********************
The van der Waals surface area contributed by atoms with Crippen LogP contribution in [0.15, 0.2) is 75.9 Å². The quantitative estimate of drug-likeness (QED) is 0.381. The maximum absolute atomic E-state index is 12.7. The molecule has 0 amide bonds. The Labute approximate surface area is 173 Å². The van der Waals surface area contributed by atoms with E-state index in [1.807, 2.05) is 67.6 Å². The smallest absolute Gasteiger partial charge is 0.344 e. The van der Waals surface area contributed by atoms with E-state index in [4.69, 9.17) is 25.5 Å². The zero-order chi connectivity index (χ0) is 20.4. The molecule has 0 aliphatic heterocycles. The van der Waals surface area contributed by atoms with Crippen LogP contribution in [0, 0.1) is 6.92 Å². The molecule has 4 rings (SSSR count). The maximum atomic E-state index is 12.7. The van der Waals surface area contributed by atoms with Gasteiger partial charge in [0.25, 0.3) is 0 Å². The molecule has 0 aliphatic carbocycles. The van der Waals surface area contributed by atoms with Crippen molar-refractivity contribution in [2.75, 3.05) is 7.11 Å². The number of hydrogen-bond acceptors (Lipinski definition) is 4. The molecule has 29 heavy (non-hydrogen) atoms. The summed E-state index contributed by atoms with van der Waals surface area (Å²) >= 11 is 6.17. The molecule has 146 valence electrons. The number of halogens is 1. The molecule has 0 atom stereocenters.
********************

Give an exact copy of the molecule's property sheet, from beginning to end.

The van der Waals surface area contributed by atoms with Crippen LogP contribution in [0.15, 0.2) is 75.9 Å². The quantitative estimate of drug-likeness (QED) is 0.381. The maximum absolute atomic E-state index is 12.7. The molecule has 0 amide bonds. The Labute approximate surface area is 173 Å². The van der Waals surface area contributed by atoms with E-state index in [1.807, 2.05) is 67.6 Å². The smallest absolute Gasteiger partial charge is 0.344 e. The van der Waals surface area contributed by atoms with E-state index in [4.69, 9.17) is 25.5 Å². The zero-order chi connectivity index (χ0) is 20.4. The molecule has 0 aliphatic heterocycles. The van der Waals surface area contributed by atoms with Crippen LogP contribution in [0, 0.1) is 6.92 Å². The molecule has 4 rings (SSSR count). The maximum atomic E-state index is 12.7. The van der Waals surface area contributed by atoms with Gasteiger partial charge in [0.25, 0.3) is 0 Å². The molecule has 0 aliphatic carbocycles. The van der Waals surface area contributed by atoms with Crippen molar-refractivity contribution in [2.75, 3.05) is 7.11 Å². The number of hydrogen-bond acceptors (Lipinski definition) is 4. The molecule has 29 heavy (non-hydrogen) atoms. The summed E-state index contributed by atoms with van der Waals surface area (Å²) >= 11 is 6.17. The molecule has 146 valence electrons. The number of halogens is 1. The molecule has 0 atom stereocenters.